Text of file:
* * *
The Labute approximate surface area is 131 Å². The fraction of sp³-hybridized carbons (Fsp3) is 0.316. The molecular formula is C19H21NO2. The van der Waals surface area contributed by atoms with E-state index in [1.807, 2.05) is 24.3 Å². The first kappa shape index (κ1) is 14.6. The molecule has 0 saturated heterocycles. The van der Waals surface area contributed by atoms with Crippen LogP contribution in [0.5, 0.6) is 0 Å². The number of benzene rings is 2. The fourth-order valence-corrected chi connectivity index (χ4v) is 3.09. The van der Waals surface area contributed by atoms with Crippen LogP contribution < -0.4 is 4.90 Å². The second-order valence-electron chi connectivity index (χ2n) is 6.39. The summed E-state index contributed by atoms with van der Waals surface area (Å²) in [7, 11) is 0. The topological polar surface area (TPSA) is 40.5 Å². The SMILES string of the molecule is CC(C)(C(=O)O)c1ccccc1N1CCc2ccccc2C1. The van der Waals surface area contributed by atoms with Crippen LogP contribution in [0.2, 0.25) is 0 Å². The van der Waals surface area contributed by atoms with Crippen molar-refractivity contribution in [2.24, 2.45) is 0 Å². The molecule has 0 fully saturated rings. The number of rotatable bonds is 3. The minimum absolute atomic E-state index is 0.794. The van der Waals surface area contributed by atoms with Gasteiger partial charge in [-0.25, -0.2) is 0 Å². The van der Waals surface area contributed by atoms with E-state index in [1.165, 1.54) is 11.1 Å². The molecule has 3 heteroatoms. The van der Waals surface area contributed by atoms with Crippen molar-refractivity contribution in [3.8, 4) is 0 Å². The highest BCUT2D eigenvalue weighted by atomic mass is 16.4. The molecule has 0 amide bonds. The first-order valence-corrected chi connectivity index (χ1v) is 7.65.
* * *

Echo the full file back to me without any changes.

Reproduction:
The Labute approximate surface area is 131 Å². The fraction of sp³-hybridized carbons (Fsp3) is 0.316. The molecular formula is C19H21NO2. The van der Waals surface area contributed by atoms with E-state index in [1.807, 2.05) is 24.3 Å². The first kappa shape index (κ1) is 14.6. The molecule has 0 saturated heterocycles. The van der Waals surface area contributed by atoms with Crippen LogP contribution in [0.5, 0.6) is 0 Å². The number of benzene rings is 2. The fourth-order valence-corrected chi connectivity index (χ4v) is 3.09. The van der Waals surface area contributed by atoms with Crippen LogP contribution < -0.4 is 4.90 Å². The second-order valence-electron chi connectivity index (χ2n) is 6.39. The summed E-state index contributed by atoms with van der Waals surface area (Å²) in [7, 11) is 0. The topological polar surface area (TPSA) is 40.5 Å². The SMILES string of the molecule is CC(C)(C(=O)O)c1ccccc1N1CCc2ccccc2C1. The van der Waals surface area contributed by atoms with Crippen LogP contribution in [0.2, 0.25) is 0 Å². The van der Waals surface area contributed by atoms with Crippen molar-refractivity contribution in [2.24, 2.45) is 0 Å². The molecule has 0 fully saturated rings. The number of rotatable bonds is 3. The minimum absolute atomic E-state index is 0.794. The van der Waals surface area contributed by atoms with Gasteiger partial charge in [-0.25, -0.2) is 0 Å². The van der Waals surface area contributed by atoms with E-state index in [1.165, 1.54) is 11.1 Å². The molecule has 3 heteroatoms. The van der Waals surface area contributed by atoms with Crippen molar-refractivity contribution in [3.8, 4) is 0 Å². The highest BCUT2D eigenvalue weighted by atomic mass is 16.4. The molecule has 0 amide bonds. The first-order valence-corrected chi connectivity index (χ1v) is 7.65.